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Recent Tasting Notes
Today August 26, 2016 was the 96th anniversary of the day American women got the vote. I chose to celebrate by making my first pot of this RoT Downton Abbey tea, which features a picture of Penelope Wilton as Isobel Crawley and Dame Maggie Smith as Lady Violet, the Dowager Countess. Their two characters were both such strong women that it seemed fitting to me to make this today’s pot of tea. None of my other teas even have that remote a connection, so why not? At least these two characters date from around the time of the suffragettes, and Mrs. Crawley was a big advocate of rights for others, decades before such things were popular.
The label says these two characters “…do not agree on much when they have their afternoon tea—but they would agree on this delightful caffeine-free blend. Fragrant garden herbs such as ginger, orange bergamot mint and lemon thyme add depth and sweetness to a pleasant conversation.” Oddly, although the strongest flavor of this blend is anise, due to two ingredients (anise hyssop and anise seeds)—neither of those are mentioned! This is a disservice, both to those who love anise and to those who feel the opposite.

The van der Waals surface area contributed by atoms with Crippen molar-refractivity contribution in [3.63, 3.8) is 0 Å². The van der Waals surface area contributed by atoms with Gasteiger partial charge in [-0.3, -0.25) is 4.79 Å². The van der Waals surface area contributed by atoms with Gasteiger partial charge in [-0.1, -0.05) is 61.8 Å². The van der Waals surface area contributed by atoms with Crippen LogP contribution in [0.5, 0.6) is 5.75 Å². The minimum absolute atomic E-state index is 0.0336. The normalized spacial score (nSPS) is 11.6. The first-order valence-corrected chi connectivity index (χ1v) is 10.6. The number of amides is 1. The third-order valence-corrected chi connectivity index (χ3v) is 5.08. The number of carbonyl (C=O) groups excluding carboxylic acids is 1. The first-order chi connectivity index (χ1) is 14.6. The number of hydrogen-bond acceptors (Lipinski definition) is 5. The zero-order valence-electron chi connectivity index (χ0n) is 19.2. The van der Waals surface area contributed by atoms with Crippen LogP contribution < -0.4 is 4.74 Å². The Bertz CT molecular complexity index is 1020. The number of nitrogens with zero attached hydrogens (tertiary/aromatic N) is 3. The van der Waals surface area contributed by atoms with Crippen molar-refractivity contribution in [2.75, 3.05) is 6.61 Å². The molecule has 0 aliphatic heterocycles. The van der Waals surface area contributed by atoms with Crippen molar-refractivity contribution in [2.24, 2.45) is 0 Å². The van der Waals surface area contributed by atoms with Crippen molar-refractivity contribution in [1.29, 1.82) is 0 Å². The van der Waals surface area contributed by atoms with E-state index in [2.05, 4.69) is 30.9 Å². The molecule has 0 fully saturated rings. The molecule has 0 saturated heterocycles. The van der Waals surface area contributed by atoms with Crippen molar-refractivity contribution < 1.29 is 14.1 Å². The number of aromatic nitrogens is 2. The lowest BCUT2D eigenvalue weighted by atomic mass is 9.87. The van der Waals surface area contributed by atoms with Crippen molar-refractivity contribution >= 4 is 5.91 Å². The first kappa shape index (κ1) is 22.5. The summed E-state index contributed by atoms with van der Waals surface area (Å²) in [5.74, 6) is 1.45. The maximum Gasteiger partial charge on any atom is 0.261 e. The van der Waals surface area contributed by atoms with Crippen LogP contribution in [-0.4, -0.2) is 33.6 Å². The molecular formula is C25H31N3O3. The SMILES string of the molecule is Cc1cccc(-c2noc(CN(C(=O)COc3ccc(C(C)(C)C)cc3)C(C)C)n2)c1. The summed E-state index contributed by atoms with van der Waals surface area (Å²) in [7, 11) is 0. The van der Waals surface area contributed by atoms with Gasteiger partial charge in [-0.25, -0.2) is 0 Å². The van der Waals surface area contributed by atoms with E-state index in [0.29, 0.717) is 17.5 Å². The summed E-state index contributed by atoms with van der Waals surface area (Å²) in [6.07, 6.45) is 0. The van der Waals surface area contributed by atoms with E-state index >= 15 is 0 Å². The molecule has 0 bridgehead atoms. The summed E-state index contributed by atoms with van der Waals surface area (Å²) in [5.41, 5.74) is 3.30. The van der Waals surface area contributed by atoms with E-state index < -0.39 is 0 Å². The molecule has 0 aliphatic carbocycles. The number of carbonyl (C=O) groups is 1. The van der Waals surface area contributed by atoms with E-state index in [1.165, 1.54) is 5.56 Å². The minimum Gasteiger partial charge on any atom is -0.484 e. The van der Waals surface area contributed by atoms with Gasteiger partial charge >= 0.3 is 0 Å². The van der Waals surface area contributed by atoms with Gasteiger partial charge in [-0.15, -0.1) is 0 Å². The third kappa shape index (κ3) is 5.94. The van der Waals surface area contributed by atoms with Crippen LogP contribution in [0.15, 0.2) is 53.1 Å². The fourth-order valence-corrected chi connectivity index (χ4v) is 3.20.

Truly, anise is the predominating flavor in this tea, and one should know in advance whether to stock up on this tea, or avoid it. I fall into the latter camp, but even so can value the occasional anise tea for soothing a sore throat.
I will have to try this one again, as this pot is cold now, and am nowhere near the kitchen to try to describe it hot.
My other quibble is that three ingredients are not available for inclusion here at Steepster (orange bergamot mint, lemon thyme, and anise hyssop), nor was there a box to click for it being Certified Gluten-Free.
Backlog from this morning.
I do not watch Downton Abbey at all, but this tea was gifted to me by my grandfather, who very much enjoys gifting me tea. :)
This was one of those Mondays I woke up moody for no reason, so it was a good one to do this tea, which is actually pretty light-hearted and sweet. It reminds me a bit of some of Harney’s blends, like Paris? It’s very vanilla and fruity, but there’s also a cherry note to it that’s a little on the strong side… slightly like cherry cough syrup, but not nearly as obnoxious. I was drinking it on the way out the door this morning, so I didn’t get the most nuanced picture.
All in all, not bad! I have a feeling it’ll grow on me as I drink it some more. I think it would be a good work staple. Lord knows I need to bring some of my tea to work…
The first time I had this (about a year ago), I hadn’t particularly liked it, but I think that was because I sweetened it then, and found it a little bit too much like drinking a pastry. I found I enjoyed this this time, when unsweetened (though I suspect the opposite may hold true for a number of tea drinkers).